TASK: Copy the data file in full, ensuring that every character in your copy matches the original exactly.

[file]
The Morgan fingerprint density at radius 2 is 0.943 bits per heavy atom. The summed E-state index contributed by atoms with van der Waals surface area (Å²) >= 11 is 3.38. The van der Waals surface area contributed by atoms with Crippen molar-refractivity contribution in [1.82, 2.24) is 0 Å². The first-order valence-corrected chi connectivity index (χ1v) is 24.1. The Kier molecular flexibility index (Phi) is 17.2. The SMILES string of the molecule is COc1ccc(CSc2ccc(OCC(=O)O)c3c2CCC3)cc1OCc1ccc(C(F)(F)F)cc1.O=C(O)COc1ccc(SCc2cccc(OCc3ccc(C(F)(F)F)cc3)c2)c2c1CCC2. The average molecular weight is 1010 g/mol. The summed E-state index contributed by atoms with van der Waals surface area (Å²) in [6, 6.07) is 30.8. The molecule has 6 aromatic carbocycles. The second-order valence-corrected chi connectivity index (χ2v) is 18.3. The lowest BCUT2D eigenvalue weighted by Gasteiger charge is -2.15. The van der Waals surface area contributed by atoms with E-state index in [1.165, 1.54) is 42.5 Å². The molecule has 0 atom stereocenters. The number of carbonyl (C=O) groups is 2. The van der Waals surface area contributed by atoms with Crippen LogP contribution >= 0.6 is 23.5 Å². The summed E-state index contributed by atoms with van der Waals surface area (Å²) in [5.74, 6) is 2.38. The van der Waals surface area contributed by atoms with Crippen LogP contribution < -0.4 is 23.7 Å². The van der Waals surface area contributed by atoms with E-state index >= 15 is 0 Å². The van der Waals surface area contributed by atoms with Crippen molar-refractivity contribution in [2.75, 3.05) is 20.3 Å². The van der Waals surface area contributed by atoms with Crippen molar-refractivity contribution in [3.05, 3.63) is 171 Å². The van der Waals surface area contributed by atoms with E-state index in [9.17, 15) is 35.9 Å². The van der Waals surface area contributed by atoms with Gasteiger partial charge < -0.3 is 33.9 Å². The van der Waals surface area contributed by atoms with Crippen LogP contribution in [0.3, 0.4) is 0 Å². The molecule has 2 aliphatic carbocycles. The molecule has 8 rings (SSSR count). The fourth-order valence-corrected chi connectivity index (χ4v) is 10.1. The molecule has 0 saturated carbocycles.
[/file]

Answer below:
The Morgan fingerprint density at radius 2 is 0.943 bits per heavy atom. The summed E-state index contributed by atoms with van der Waals surface area (Å²) >= 11 is 3.38. The van der Waals surface area contributed by atoms with Crippen molar-refractivity contribution in [1.82, 2.24) is 0 Å². The first-order valence-corrected chi connectivity index (χ1v) is 24.1. The Kier molecular flexibility index (Phi) is 17.2. The SMILES string of the molecule is COc1ccc(CSc2ccc(OCC(=O)O)c3c2CCC3)cc1OCc1ccc(C(F)(F)F)cc1.O=C(O)COc1ccc(SCc2cccc(OCc3ccc(C(F)(F)F)cc3)c2)c2c1CCC2. The average molecular weight is 1010 g/mol. The summed E-state index contributed by atoms with van der Waals surface area (Å²) in [6, 6.07) is 30.8. The molecule has 6 aromatic carbocycles. The second-order valence-corrected chi connectivity index (χ2v) is 18.3. The lowest BCUT2D eigenvalue weighted by Gasteiger charge is -2.15. The van der Waals surface area contributed by atoms with E-state index in [1.165, 1.54) is 42.5 Å². The molecule has 0 atom stereocenters. The number of carbonyl (C=O) groups is 2. The van der Waals surface area contributed by atoms with Crippen LogP contribution >= 0.6 is 23.5 Å². The summed E-state index contributed by atoms with van der Waals surface area (Å²) in [5.74, 6) is 2.38. The van der Waals surface area contributed by atoms with Crippen LogP contribution < -0.4 is 23.7 Å². The van der Waals surface area contributed by atoms with E-state index >= 15 is 0 Å². The van der Waals surface area contributed by atoms with Crippen molar-refractivity contribution in [2.75, 3.05) is 20.3 Å². The van der Waals surface area contributed by atoms with Crippen molar-refractivity contribution in [3.05, 3.63) is 171 Å². The van der Waals surface area contributed by atoms with E-state index in [9.17, 15) is 35.9 Å². The van der Waals surface area contributed by atoms with Gasteiger partial charge < -0.3 is 33.9 Å². The van der Waals surface area contributed by atoms with Crippen LogP contribution in [0.3, 0.4) is 0 Å². The molecule has 2 aliphatic carbocycles. The molecule has 8 rings (SSSR count). The fourth-order valence-corrected chi connectivity index (χ4v) is 10.1. The molecule has 0 saturated carbocycles.